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What to do about China?

Episode 207 of the Cyberlaw Podcast

Our interview this week is with Ambassador Nathan Sales, the State Department's Counterterrorism Coordinator. We cover a Trump administration diplomatic achievement in the field of technology and terrorism that has been surprisingly undercovered (or maybe it's not surprising at all, depending on how cynical you are about press coverage of the Trump administration). We also explore new terrorism technology challenges and opportunities in social media, State's role in designating terrorists, the difference a decade can make in tech and terror policy, and how the Ambassador lost his cowboy boots.

In the news roundup, China seems to be hiding behind half our stories this week. Brian Egan and I sift through the entrails of CFIUS's pronouncements on the Qualcomm/Broadcom takeover fight charts, where Chinese competition in 5G is an ever-present subtext.

More broadly, we point to a flood of stories suggesting that the US government is just beginning to struggle with the challenge posed by an economically strong adversary nation. These include accusations of "weaponized capital," naïve and compromised US academic institutions, and what amounts to a Chinese intelligence-industrial-unicorn complex.

The SEC says digital coin exchanges may be unlawful; bitcoin takes a market hit. But Matthew Heiman, in his first appearance on the podcast, expresses some doubt about the SEC's authority over many of the businesses the agency called out.

If the SEC wants something else to worry about, maybe it should be paying more attention to the Internet Engineering Task Force (IETF), where techno-privacy zealots are getting ready to cripple the ability of business enterprises to secure their networks and comply with employee monitoring requirements. Living down to my rock-bottom view of privacy campaigners, the IETF seems to be saying that in order to signal their virtue on privacy issues, they are happy to sacrifice our security – and compliance with law.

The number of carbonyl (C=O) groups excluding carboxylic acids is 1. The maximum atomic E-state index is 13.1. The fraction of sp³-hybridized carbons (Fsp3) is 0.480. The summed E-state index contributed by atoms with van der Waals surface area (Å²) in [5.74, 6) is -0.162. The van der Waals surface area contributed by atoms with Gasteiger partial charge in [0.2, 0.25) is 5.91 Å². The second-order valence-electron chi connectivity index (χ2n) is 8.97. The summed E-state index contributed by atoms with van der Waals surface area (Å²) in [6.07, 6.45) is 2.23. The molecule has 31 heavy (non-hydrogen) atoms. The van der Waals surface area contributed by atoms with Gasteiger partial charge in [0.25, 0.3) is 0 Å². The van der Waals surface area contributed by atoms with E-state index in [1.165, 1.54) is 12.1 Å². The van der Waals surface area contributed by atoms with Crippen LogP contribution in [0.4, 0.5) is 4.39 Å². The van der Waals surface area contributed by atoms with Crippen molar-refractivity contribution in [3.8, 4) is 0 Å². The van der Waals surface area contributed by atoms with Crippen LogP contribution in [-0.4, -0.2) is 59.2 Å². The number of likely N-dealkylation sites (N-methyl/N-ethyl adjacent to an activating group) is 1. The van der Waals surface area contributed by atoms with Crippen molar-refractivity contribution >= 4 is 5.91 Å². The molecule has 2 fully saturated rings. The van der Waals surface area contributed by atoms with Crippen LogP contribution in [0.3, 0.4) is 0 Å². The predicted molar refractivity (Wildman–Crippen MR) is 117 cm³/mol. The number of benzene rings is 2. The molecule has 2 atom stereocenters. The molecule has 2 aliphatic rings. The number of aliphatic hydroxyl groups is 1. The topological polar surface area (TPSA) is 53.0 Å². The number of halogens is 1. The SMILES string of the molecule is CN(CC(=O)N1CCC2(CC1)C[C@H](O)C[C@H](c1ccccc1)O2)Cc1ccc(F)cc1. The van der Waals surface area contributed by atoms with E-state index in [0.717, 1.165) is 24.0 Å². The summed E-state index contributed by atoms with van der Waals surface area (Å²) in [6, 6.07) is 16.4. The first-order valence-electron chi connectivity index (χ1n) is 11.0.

Part of the problem may be a lack of technically sophisticated staffers in government; Matthew and Jamil Jaffer chew over the cyber staffing crisis in government, and what can be done about it.

Finally, Jamil and Matthew comment on FBI director Wray's statement that the FBI is not looking to blow a regulatory whistle on data-breached companies that ask for the Bureau's help.

As always The Cyberlaw Podcast is open to feedback. Send your questions, suggestions for interview candidates or topics to CyberlawPodcast@steptoe.com or leave a message at +1 202 862 5785.

The Cyberlaw Podcast is hiring a part-time intern for our Washington, DC offices. If you are interested, visit our website at Steptoe.com/careers.

Download the 207th Episode (mp3).

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  • BillyG||

    If the SEC wants something else to worry about, maybe it should be paying more attention to the Internet Engineering Task Force (IETF), where techno-privacy zealots are getting ready to cripple the ability of business enterprises to secure their networks and comply with employee monitoring requirements. Living down to my rock-bottom view of privacy campaigners, the IETF seems to be saying that in order to signal their virtue on privacy issues, they are happy to sacrifice our security – and compliance with law.

    That isn't what it says at all. The IETF doesn't want to build in an easy way for someone else to come along and decrypt the data that was previously transfered. As someone who has to secure networks and data, that is a benefit to me. Security and compliance with the law are not on the same side here, they're on opposite sides. That said, there's still methods the banks can use with the new updates to comply with the law. They just can't be lazy about it as they have been in the past.

  • Harry M Johnston||

    Yes, there does seem to be a bit of tension in this post between, on the one hand, worrying about China, and on the other, wanting to make sure China will be able to intercept everyone's communications world-wide.

  • loveconstitution1789||

    China is not building those man-made islands in the South China Sea for nothing.

  • Sarcastr0||

    the IETF seems to be saying that in order to signal their virtue on privacy issues, they are happy to sacrifice our security – and compliance with law

    Welp, I guess virtue signaling has just become a meaningless epithet now.

  • bernard11||

    Virtue signaling was always a meaningless epithet.

  • Sarcastr0||

    I believe it once had meaning. Like social justice warrior once referred to this little subgroup on Tumblr. But it was too politically evocative to keep to a limited definition for long.

    As the right looks for more ways to generalize liberalisms' legitimacy away, seizing on 'a meaningless gesture even you don't believe in' and making it mean 'liberals doing a liberal thing' was inevitable.

  • bernard11||

    Having trouble staffing, are we?

    What a surprise. One of our major parties thinks all government employees are lazy, incompetent time-servers, and would go apoplectic if technically skilled people were paid what they can make in the private sector.

    Who wants to be underpaid and not just unappreciated but vilified by the people they work for?

  • BillyG||

    Right on. The AFL-CIO has always been against anyone making more than their GS equivalent and the major party is in bed with the AFL-CIO. Those technically skilled people would be making more than a GS15 in the private sector but only be payed as much as a GS9 in the public sector due to the AFL-CIO complaints. Of course, then they'd also be "1 percenters" as the Democrats like to call them, so taxed even more.

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